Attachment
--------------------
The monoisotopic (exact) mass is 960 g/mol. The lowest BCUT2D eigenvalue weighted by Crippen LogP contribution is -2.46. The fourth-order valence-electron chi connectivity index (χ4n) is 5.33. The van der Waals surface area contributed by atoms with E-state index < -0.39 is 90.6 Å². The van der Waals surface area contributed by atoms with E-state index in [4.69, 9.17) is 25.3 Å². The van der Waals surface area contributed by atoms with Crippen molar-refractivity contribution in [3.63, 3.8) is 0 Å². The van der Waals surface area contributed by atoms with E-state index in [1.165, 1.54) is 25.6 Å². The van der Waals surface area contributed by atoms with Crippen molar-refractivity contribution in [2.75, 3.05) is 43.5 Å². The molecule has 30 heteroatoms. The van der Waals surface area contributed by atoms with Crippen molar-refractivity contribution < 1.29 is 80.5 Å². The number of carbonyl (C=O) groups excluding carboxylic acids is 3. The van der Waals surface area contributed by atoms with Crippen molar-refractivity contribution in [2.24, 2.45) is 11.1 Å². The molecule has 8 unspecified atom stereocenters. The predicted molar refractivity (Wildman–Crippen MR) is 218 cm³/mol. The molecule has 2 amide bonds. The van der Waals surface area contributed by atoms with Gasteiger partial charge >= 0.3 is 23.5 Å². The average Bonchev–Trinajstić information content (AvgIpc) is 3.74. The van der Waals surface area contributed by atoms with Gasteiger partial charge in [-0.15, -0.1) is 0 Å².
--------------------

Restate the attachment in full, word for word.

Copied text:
The monoisotopic (exact) mass is 960 g/mol. The lowest BCUT2D eigenvalue weighted by Crippen LogP contribution is -2.46. The fourth-order valence-electron chi connectivity index (χ4n) is 5.33. The van der Waals surface area contributed by atoms with E-state index < -0.39 is 90.6 Å². The van der Waals surface area contributed by atoms with E-state index in [4.69, 9.17) is 25.3 Å². The van der Waals surface area contributed by atoms with Crippen molar-refractivity contribution in [3.63, 3.8) is 0 Å². The van der Waals surface area contributed by atoms with E-state index in [1.165, 1.54) is 25.6 Å². The van der Waals surface area contributed by atoms with Crippen molar-refractivity contribution in [2.75, 3.05) is 43.5 Å². The molecule has 30 heteroatoms. The van der Waals surface area contributed by atoms with Crippen molar-refractivity contribution < 1.29 is 80.5 Å². The number of carbonyl (C=O) groups excluding carboxylic acids is 3. The van der Waals surface area contributed by atoms with Crippen molar-refractivity contribution in [2.24, 2.45) is 11.1 Å². The molecule has 8 unspecified atom stereocenters. The predicted molar refractivity (Wildman–Crippen MR) is 218 cm³/mol. The molecule has 2 amide bonds. The van der Waals surface area contributed by atoms with Gasteiger partial charge >= 0.3 is 23.5 Å². The average Bonchev–Trinajstić information content (AvgIpc) is 3.74. The van der Waals surface area contributed by atoms with Gasteiger partial charge in [-0.15, -0.1) is 0 Å².